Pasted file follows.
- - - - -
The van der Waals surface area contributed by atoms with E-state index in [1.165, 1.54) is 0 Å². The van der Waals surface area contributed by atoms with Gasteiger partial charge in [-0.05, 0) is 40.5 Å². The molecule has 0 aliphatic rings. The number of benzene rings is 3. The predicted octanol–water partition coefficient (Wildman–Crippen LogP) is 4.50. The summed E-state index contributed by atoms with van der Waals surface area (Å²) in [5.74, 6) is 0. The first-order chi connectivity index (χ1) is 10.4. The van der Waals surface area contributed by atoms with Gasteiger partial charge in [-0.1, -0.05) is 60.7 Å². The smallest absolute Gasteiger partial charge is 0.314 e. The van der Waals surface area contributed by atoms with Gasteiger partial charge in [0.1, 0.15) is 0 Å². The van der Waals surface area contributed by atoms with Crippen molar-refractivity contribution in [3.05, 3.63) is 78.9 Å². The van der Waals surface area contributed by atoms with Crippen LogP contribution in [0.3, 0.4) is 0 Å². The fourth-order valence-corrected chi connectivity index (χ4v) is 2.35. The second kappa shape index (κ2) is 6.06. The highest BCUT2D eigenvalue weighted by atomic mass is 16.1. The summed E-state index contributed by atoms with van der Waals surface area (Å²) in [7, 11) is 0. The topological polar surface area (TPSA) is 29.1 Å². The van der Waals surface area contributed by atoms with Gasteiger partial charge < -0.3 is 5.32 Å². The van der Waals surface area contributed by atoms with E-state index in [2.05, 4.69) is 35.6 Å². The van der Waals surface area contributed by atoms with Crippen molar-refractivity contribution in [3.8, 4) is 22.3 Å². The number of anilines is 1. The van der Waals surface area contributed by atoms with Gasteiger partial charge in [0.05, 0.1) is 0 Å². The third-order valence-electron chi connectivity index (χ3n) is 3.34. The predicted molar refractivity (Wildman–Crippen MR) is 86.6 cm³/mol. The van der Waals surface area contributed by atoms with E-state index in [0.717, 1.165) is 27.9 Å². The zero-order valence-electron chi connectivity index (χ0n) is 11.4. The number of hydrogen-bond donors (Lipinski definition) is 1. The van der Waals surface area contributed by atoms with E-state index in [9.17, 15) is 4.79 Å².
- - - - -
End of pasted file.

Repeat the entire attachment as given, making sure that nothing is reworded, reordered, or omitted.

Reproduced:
The van der Waals surface area contributed by atoms with E-state index in [1.165, 1.54) is 0 Å². The van der Waals surface area contributed by atoms with Gasteiger partial charge in [-0.05, 0) is 40.5 Å². The molecule has 0 aliphatic rings. The number of benzene rings is 3. The predicted octanol–water partition coefficient (Wildman–Crippen LogP) is 4.50. The summed E-state index contributed by atoms with van der Waals surface area (Å²) in [5.74, 6) is 0. The first-order chi connectivity index (χ1) is 10.4. The van der Waals surface area contributed by atoms with Gasteiger partial charge in [-0.1, -0.05) is 60.7 Å². The smallest absolute Gasteiger partial charge is 0.314 e. The van der Waals surface area contributed by atoms with Gasteiger partial charge in [0.1, 0.15) is 0 Å². The van der Waals surface area contributed by atoms with Crippen molar-refractivity contribution in [3.05, 3.63) is 78.9 Å². The van der Waals surface area contributed by atoms with Crippen LogP contribution in [0.3, 0.4) is 0 Å². The fourth-order valence-corrected chi connectivity index (χ4v) is 2.35. The second kappa shape index (κ2) is 6.06. The highest BCUT2D eigenvalue weighted by atomic mass is 16.1. The summed E-state index contributed by atoms with van der Waals surface area (Å²) in [7, 11) is 0. The topological polar surface area (TPSA) is 29.1 Å². The van der Waals surface area contributed by atoms with Gasteiger partial charge < -0.3 is 5.32 Å². The van der Waals surface area contributed by atoms with E-state index in [2.05, 4.69) is 35.6 Å². The van der Waals surface area contributed by atoms with Crippen molar-refractivity contribution in [3.8, 4) is 22.3 Å². The number of anilines is 1. The van der Waals surface area contributed by atoms with Gasteiger partial charge in [0.05, 0.1) is 0 Å². The third-order valence-electron chi connectivity index (χ3n) is 3.34. The predicted molar refractivity (Wildman–Crippen MR) is 86.6 cm³/mol. The van der Waals surface area contributed by atoms with E-state index in [0.717, 1.165) is 27.9 Å². The zero-order valence-electron chi connectivity index (χ0n) is 11.4. The number of hydrogen-bond donors (Lipinski definition) is 1. The van der Waals surface area contributed by atoms with E-state index in [9.17, 15) is 4.79 Å².